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2015 Wildfire Season Breaks Records—Congress Sticks With the Status Quo

Congress could have had a landmark moment—but it stopped short of passing the Wildfire Disaster Funding Act. Meanwhile the wildfire season is wrapping up as the most expensive ever.
December 19, 2015, 9am PST | James Brasuell | @CasualBrasuell
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"The 2015 wildfire season is now the costliest on record," reports Doyle Rice. The U.S. Forest Service announced earlier this week that the cost of fighting fires had reached $1.71 billion. "The previous record of $1.67 billion, adjusted for inflation, was set in fiscal year 2002," adds Rice.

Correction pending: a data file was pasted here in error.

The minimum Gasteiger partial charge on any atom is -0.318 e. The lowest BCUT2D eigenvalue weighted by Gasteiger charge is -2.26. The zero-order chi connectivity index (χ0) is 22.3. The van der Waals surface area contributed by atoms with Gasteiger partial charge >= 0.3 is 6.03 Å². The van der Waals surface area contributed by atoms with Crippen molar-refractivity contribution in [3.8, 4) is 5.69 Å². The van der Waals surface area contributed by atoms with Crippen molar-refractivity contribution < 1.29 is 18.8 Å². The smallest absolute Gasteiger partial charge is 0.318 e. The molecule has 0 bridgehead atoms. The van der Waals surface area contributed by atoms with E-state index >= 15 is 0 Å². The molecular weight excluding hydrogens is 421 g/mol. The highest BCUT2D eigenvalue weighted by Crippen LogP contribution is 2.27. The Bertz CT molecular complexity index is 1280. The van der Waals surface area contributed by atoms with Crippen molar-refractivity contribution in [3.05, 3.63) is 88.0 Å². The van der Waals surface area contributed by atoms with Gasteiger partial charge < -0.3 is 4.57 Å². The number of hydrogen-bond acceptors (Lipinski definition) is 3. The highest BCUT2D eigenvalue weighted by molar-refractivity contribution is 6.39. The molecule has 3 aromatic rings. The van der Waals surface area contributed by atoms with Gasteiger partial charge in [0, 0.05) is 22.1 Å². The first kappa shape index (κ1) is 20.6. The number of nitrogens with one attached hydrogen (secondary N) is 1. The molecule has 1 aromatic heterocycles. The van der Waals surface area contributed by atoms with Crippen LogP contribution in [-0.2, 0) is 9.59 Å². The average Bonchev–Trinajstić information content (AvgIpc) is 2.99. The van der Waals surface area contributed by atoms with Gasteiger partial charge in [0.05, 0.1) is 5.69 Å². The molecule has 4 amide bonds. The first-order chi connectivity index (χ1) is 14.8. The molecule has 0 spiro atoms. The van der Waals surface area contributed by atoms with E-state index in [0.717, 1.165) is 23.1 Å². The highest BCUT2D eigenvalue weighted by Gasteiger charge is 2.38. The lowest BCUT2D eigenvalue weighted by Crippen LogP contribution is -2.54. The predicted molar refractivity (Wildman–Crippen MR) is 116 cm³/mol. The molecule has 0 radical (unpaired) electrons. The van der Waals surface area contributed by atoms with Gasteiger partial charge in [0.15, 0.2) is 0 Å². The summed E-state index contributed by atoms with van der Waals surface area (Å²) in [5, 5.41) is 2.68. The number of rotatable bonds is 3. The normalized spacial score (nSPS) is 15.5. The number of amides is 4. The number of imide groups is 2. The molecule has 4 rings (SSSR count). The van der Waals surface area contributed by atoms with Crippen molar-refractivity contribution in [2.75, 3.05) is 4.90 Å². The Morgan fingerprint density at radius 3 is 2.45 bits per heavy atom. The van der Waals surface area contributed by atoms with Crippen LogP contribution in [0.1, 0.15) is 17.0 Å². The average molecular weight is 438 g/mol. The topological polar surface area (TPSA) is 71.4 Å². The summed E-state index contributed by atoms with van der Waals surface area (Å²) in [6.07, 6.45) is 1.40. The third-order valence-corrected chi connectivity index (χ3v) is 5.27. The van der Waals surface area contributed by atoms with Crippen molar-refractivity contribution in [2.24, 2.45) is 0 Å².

2015 also came close to setting a record for total area covered by fires. According to data from the National Interagency Fire Center, 9.8 million acres burned in 2015, compared to 9.87 million acres in 2006.

Rice also notes the failure of the Wildfire Disaster Funding Act in Congress. The "bipartisan effort that would have treated wildfires more like other natural disasters and ended the transfer of money from other programs to battle the blazes," but it didn't make it into the omnibus spending bill.

In a separate article, Jeff Mapes provides more background on the close-but-no-cigar effort to reform wildfire funding at the federal level. Mapes provides more details about the reforms included in the bill as well as details about why the legislation failed.

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Published on Thursday, December 17, 2015 in USA Today
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